The Morrigan, or Mórrígu is a Celtic goddess with many faces. A member of the Tuatha D Danann, her name most likely means either “Mare Queen” or “Great Queen”. She is most often linked to her sisters, Babd and Macha, as one aspect of a Triple Goddess but she also stands as a goddess in her own right. Other sources link her to Nemain, Anann, and Eire. Celts in France may have worshiped her under the name Cathubodva, or “Battle Raven”. Badb and Macha, greatness of wealth, Morrigu--
springs of craftiness,
sources of bitter fighting
were the three daughters of Ernmas.
(1. Lebor Gabála Érenn)
The Morrigan is most often referred to as a goddess of war and destruction. Being the daughter of Ernmas (Murder), it is not surprising that this goddess is associated strongly with death and destruction. “Morrigu...is the Battle-Crow and is called the Wife of Neit, i.e. the Goddess of Battle, for Neit is the same as God of Battle”. (2. The Wooing of Emer) In “The Second Battle of Mag Tuired”, she even takes Dagda as another consort during Samhain to ensure victory over the Fomorians. She is “Morrigu who brings victory” in battle. (3. Lore of Women).
The Morrigan is also referred to as a goddess fate and prophecy. In “The Second Battle of Mag Tuired”, she is the “Washer at the Ford” cleaning the garments of those to be slain in battle. In doing so, she is predicting who will die. Along with her ability to choose who will die, her prophecy regarding the end of the world establishes her role as a goddess of prophecy. "I shall not see a world
Which will be dear to me:
Summer without blossoms,
Cattle will be without milk,
Women without modesty,
Men without valor.”
(4. The Second Battle of Mag Tuired)
Mórrígu is also presented as a shape changer making her a goddess of transformation as well as destruction. The most common shapes taken by the Morrigan, and especially her sister Badb, is that of a hooded crow or raven. She appears as a crow on the shoulder of the dead hero in “The Death of Cu Chulainn”. When she changes from a red haired woman into a black bird before Cúchulainn, he announces her as “a dangerous (or magical) woman”. (5. The Cattle-Raid of Regamna). In this story she threatens to change into an eel, a grey wolf, and a “white heifer with red ears” who with one hundred other cows of like color will test the “truth of men”.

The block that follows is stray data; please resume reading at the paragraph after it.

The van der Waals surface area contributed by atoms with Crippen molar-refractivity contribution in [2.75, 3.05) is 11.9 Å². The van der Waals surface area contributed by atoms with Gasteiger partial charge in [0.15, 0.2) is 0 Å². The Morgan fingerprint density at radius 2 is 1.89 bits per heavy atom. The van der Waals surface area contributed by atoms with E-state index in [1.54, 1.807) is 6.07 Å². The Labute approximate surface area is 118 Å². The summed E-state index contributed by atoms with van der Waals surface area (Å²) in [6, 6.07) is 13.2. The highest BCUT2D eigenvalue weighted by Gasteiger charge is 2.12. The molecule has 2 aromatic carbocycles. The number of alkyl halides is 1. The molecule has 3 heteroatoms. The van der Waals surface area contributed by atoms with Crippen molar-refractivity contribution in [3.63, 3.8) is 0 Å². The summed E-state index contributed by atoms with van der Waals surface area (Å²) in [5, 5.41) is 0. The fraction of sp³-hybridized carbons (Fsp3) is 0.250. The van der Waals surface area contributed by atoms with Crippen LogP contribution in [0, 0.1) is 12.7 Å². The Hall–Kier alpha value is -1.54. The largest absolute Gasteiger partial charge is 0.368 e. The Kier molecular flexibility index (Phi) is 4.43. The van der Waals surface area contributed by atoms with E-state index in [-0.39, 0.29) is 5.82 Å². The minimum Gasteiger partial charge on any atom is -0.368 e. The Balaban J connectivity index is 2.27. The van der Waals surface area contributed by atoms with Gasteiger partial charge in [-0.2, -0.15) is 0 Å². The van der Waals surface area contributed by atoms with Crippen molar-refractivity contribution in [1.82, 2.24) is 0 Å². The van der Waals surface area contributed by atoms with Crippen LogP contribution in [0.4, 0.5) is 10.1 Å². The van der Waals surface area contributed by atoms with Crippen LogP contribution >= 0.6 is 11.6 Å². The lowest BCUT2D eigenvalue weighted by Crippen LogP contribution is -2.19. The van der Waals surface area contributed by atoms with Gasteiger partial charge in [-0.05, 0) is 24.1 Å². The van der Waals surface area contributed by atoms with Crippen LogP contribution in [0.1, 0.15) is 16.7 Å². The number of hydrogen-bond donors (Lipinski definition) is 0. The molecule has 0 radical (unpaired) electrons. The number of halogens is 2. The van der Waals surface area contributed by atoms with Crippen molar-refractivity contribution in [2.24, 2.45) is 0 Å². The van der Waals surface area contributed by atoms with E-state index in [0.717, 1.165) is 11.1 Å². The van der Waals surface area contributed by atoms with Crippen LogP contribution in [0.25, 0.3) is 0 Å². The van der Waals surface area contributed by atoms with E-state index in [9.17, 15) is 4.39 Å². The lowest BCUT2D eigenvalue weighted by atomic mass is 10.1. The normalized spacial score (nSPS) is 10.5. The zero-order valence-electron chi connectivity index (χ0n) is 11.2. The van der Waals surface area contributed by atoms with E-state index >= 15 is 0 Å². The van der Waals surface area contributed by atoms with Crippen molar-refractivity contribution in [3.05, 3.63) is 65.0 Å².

Being a magical woman, the Morrigan is also a goddess of magic and sorcery. She is listed as a sorceress of the Tuatha D Danann along with her sisters Babd and Macha on more than one occasion. Badb and Macha and Morrigan went to the Knoll of the Taking of the Hostages, and to the Hill of Summoning of Hosts at Tara, and sent forth magic showers of sorcery and compact clouds of mist and a furious rain of fire, with a downpour of red blood from the air on the warriors’ heads; and they allowed the Fir Bolg neither rest nor stay for three days and nights.
(6. The First Battle of Moytura)
In is in her Macha incarnation that the Morrigan best represents the role of “Mare Queen” or that of a horse goddess. Traditionally, Celtic horse goddesses rule over sovereignty. It is through marriage to them that kings are made legitimate. It is also important to note that by refusing her in “Tain Bo Cuailnge”, Cu Chulainn is refusing ultimate sovereignty over Ireland and insuring his own eventual destruction. Even his horse, the Gray of Macha (a gift from Macha or the Morrigan) who cried on Cu Chulainn’s feet could not prevent his death in the end.
Mórrígu’s association with fertility is best represented by her associations with Anann.. The Book of Invasions lists her as “Morrigu, whose name was Anand” thus establishing a firm link between the Morrigan and the namesake for the “Paps of Anu”. The fertility aspect of this landmark speaks for itself.
1.) MacAlister, R.A. Stewart. “Lebor Gabála Érenn: The Book of the Taking of Ireland, Part IV.” Irish Texts Society, Vol. XLI., 1941.
2.) Meyer, Kuno (trans), “The Wooing of Emer”, CELT: Corpus of Electronic Texts: a project of University College, Cork College Road, Cork, Ireland. — http://www.ucc.ie/celt
3.) ni C. Dobbs, Maighreád. "The Ban-shenchus" (Lore of Women). Revue Celtique. vol. 47-49. Collected from the Books of Leinster, Lecan, Ui Maine, Ballymote
4.) Gray, Elizabeth A. “Cath Maige Tuired: The Second Battle of Mag Tuired”, 1982
5.) Leahy, A. H.. “Heroic Romances of Ireland, Volume II.”, (The Cattle-Raid of Regamna ), 1906
6.) Fraser, J. "The First Battle of Moytura." Ériu v.8 , 1915